Genealogy of the nuclear β-fibrinogen intron 7 in Lissotriton boscai (Caudata, Salamandridae): concordance with mtDNA and implications for phylogeography and speciation

In: Contributions to Zoology
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  • 1 CIBIO-InBIO, Centro de Investigação em Biodiversidade e Recursos Genéticos. Campus Agrário de Vairão, Universidade do Porto, 4485-661, Portugal
  • 2 Departamento de Biologia, Faculdade de Ciências do Porto, 4099-002, Portugal
  • 3 CIIMAR - Centro Interdisciplinar de Investigação Marinha e Ambiental. Rua dos Bragas, 4169-007, Portugal
  • 4 Ecology, Evolution and Development Group, Department of Wetland Ecology, Estación Biológica de Doñana (EBD-CSIC), Avenida Américo Vespucio, s/n, Spain
  • 5 Museo Nacional de Ciencias Naturales (MNCN-CSIC), c/José Gutiérrez Abascal, 2, 28006, Spain
  • 6 Department of Zoology, University of Johannesburg, Kingsway Campus, South Africa
  • 7 E-mail:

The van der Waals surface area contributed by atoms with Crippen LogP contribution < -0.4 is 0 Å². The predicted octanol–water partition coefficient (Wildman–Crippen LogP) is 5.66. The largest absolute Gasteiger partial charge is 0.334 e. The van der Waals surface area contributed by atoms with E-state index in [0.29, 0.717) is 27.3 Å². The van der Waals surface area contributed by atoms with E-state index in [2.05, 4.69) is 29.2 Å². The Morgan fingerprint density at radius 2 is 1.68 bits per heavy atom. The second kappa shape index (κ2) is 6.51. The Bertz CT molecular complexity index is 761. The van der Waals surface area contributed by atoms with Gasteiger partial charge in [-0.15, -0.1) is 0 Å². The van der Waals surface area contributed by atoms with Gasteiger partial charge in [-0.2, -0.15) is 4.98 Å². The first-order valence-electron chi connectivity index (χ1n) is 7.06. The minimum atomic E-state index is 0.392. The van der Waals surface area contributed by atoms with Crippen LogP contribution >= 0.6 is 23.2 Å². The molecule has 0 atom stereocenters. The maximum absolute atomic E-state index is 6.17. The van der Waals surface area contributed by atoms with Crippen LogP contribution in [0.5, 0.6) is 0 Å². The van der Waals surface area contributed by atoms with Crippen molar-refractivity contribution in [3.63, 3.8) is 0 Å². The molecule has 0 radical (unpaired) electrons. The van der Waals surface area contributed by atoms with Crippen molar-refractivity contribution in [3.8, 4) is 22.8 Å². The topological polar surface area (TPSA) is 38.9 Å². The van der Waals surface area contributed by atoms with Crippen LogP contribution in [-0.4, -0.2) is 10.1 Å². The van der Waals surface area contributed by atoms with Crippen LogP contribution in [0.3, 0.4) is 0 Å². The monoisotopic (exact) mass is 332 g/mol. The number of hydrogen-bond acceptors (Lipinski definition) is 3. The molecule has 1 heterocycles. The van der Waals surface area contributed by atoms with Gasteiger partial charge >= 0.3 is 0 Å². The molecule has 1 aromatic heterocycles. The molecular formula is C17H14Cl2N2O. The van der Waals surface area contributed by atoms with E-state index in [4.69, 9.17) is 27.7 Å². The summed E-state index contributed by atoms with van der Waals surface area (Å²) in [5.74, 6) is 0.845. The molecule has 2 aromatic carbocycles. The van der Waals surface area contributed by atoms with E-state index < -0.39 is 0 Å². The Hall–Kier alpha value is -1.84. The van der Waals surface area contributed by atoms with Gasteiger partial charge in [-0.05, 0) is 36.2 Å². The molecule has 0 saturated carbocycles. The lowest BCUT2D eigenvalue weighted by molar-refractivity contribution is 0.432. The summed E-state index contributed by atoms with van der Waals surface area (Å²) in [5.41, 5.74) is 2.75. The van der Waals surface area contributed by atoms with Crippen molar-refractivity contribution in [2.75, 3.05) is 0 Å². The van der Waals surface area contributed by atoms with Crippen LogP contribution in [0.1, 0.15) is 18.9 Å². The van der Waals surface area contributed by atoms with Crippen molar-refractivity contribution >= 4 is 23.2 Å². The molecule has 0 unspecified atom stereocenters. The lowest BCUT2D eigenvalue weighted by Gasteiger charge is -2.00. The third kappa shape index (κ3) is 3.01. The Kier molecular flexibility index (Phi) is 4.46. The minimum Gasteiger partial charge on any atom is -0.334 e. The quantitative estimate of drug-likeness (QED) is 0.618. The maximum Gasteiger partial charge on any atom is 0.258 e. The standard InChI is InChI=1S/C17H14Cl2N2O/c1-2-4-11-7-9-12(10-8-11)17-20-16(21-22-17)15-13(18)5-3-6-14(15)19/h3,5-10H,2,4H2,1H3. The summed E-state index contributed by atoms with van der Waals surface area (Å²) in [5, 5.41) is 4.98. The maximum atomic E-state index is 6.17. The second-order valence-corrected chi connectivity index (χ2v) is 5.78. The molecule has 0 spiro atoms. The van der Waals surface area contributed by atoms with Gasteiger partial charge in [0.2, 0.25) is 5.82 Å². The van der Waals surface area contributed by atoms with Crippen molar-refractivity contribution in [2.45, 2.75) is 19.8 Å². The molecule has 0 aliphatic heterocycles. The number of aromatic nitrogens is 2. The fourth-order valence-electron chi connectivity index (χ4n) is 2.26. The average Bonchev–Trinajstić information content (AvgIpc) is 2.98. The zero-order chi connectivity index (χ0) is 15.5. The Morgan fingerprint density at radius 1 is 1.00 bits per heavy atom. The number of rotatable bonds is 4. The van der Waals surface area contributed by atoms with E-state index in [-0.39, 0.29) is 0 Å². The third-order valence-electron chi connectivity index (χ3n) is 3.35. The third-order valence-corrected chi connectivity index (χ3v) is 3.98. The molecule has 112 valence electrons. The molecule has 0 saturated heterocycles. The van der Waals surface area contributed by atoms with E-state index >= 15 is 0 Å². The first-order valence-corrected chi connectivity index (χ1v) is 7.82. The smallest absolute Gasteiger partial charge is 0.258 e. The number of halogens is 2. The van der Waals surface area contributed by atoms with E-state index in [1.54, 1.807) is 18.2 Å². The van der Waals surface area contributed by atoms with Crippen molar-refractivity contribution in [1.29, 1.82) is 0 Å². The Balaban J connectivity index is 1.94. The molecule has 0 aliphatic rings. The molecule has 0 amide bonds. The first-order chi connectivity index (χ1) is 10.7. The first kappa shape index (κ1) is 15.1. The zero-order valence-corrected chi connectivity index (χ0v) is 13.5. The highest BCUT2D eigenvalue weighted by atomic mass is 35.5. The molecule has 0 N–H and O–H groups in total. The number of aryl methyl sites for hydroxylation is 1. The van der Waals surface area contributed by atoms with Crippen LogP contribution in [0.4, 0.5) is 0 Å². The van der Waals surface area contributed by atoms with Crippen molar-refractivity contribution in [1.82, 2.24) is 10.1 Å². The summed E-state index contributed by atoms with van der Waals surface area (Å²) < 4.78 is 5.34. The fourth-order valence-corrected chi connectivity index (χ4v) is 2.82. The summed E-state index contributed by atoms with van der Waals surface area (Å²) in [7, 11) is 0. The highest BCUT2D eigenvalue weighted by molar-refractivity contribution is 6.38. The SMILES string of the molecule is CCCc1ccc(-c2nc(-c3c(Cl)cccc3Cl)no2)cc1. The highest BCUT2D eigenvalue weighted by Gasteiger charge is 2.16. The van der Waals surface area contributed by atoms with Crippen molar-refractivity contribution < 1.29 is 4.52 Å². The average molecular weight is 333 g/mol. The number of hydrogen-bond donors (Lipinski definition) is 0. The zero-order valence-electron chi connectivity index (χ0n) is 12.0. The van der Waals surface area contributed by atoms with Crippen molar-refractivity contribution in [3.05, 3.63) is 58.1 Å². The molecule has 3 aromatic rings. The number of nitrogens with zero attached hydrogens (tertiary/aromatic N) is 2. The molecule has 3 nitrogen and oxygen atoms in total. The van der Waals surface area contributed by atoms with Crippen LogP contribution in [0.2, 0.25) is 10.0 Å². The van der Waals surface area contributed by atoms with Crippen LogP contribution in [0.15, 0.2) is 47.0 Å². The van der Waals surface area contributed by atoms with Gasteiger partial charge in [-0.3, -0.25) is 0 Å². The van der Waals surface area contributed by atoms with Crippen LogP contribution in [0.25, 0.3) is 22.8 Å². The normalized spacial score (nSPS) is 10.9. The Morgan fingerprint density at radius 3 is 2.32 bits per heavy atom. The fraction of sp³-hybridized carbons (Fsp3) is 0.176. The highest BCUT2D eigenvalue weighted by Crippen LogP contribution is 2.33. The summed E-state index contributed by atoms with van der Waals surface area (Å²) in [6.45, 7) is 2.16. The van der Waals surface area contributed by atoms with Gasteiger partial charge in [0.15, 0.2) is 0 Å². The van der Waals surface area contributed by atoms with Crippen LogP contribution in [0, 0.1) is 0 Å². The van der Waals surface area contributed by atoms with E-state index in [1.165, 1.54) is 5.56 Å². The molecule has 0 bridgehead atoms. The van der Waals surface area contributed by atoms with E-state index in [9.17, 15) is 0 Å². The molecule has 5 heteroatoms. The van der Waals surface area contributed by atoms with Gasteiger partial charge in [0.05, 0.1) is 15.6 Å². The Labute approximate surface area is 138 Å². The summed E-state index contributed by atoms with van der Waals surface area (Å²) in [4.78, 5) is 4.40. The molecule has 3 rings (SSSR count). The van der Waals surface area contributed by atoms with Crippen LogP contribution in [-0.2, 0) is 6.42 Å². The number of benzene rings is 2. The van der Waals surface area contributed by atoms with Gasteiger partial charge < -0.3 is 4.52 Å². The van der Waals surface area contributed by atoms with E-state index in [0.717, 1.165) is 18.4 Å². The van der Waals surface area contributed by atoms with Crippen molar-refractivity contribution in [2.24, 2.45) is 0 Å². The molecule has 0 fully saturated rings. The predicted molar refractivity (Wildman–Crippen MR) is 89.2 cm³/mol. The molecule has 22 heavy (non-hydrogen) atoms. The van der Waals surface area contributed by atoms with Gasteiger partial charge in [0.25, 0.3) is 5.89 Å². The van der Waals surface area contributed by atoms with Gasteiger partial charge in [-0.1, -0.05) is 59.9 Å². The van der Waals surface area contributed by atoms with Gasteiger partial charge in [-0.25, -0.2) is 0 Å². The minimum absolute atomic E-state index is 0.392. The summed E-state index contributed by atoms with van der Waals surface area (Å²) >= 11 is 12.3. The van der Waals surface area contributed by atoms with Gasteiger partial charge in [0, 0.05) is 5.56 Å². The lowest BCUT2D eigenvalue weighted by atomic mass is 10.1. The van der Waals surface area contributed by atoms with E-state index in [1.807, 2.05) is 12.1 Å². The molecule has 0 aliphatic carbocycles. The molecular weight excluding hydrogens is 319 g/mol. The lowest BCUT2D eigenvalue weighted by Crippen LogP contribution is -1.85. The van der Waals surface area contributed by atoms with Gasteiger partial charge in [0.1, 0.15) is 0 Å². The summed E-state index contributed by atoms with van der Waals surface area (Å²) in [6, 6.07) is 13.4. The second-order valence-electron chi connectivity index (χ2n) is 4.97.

The power of phylogeographic inference resides in its ability to integrate information from multiple sources in an iterative hypothesis- testing framework. In this paper, we build upon previous mtDNA-based hypotheses about the evolutionary history of the Iberian newt Lissotriton boscai using sequences of the highly variable nuclear β-fibrinogen intron 7. In addition to the nuclear sequences, we produced new mtDNA data across the species range to delineate contact zones and test the congruence between nuclear and mitochondrial datasets at the same level of spatial organization. Through a combination of phylogenetic, phylogeographic continuous diffusion, and genetic landscape modelling analyses, we infer the evolutionary history of the species. We found notable congruence between nuclear and mtDNA datasets, which confirms deep and consistent differentiation between two major lineages that originated in the Miocene. Additionally, we found a new nuclear haplogroup with no mtDNA counterpart, roughly circumscribed to the Iberian Sistema Central mountains, and extensive areas of nuclear admixture across mtDNA lineages. We describe potential historical dispersal routes from an ancestral hypothetical refugium in the western end of the Sistema Central in central Portugal and highlight how deep phylogeographic breaks do not necessarily indicate cryptic speciation events.

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